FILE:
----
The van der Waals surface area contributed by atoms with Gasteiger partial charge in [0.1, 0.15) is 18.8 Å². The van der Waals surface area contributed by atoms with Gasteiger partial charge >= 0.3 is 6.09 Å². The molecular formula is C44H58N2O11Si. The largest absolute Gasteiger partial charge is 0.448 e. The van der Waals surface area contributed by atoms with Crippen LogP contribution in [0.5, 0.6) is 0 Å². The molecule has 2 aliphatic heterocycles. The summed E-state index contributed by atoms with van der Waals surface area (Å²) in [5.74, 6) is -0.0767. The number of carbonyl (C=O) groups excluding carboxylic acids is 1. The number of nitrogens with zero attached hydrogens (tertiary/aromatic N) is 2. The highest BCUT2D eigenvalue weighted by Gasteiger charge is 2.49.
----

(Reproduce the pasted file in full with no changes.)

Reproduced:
The van der Waals surface area contributed by atoms with Gasteiger partial charge in [0.1, 0.15) is 18.8 Å². The van der Waals surface area contributed by atoms with Gasteiger partial charge >= 0.3 is 6.09 Å². The molecular formula is C44H58N2O11Si. The largest absolute Gasteiger partial charge is 0.448 e. The van der Waals surface area contributed by atoms with Crippen LogP contribution in [0.5, 0.6) is 0 Å². The molecule has 2 aliphatic heterocycles. The summed E-state index contributed by atoms with van der Waals surface area (Å²) in [5.74, 6) is -0.0767. The number of carbonyl (C=O) groups excluding carboxylic acids is 1. The number of nitrogens with zero attached hydrogens (tertiary/aromatic N) is 2. The highest BCUT2D eigenvalue weighted by Gasteiger charge is 2.49.